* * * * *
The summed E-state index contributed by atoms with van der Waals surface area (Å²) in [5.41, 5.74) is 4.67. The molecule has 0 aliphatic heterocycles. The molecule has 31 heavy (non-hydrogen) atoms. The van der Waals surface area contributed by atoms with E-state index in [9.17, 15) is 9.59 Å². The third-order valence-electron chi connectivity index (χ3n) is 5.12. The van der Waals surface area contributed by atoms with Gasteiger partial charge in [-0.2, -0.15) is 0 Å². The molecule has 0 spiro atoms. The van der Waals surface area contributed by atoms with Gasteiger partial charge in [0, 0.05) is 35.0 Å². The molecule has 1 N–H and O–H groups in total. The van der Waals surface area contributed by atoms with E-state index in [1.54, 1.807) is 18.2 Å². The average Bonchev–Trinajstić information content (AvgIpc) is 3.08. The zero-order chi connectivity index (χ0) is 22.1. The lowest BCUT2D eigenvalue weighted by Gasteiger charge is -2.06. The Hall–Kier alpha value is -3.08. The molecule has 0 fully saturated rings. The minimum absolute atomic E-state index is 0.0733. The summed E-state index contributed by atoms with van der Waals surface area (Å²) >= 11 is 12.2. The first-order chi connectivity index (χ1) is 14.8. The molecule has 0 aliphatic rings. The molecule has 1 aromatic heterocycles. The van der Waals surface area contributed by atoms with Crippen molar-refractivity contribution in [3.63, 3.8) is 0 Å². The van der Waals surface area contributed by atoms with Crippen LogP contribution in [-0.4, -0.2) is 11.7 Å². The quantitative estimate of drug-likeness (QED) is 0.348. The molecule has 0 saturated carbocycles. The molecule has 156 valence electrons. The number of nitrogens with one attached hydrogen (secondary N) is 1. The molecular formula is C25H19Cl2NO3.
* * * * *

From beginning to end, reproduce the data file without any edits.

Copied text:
The summed E-state index contributed by atoms with van der Waals surface area (Å²) in [5.41, 5.74) is 4.67. The molecule has 0 aliphatic heterocycles. The molecule has 31 heavy (non-hydrogen) atoms. The van der Waals surface area contributed by atoms with E-state index in [9.17, 15) is 9.59 Å². The third-order valence-electron chi connectivity index (χ3n) is 5.12. The van der Waals surface area contributed by atoms with Gasteiger partial charge in [-0.2, -0.15) is 0 Å². The molecule has 0 spiro atoms. The van der Waals surface area contributed by atoms with Gasteiger partial charge in [0, 0.05) is 35.0 Å². The molecule has 1 N–H and O–H groups in total. The van der Waals surface area contributed by atoms with E-state index in [1.54, 1.807) is 18.2 Å². The average Bonchev–Trinajstić information content (AvgIpc) is 3.08. The zero-order chi connectivity index (χ0) is 22.1. The lowest BCUT2D eigenvalue weighted by Gasteiger charge is -2.06. The Hall–Kier alpha value is -3.08. The molecule has 0 fully saturated rings. The minimum absolute atomic E-state index is 0.0733. The summed E-state index contributed by atoms with van der Waals surface area (Å²) >= 11 is 12.2. The first-order chi connectivity index (χ1) is 14.8. The molecule has 0 aliphatic rings. The molecule has 1 aromatic heterocycles. The van der Waals surface area contributed by atoms with Crippen molar-refractivity contribution in [3.63, 3.8) is 0 Å². The van der Waals surface area contributed by atoms with Crippen LogP contribution in [-0.4, -0.2) is 11.7 Å². The quantitative estimate of drug-likeness (QED) is 0.348. The molecule has 0 saturated carbocycles. The molecule has 156 valence electrons. The number of nitrogens with one attached hydrogen (secondary N) is 1. The molecular formula is C25H19Cl2NO3.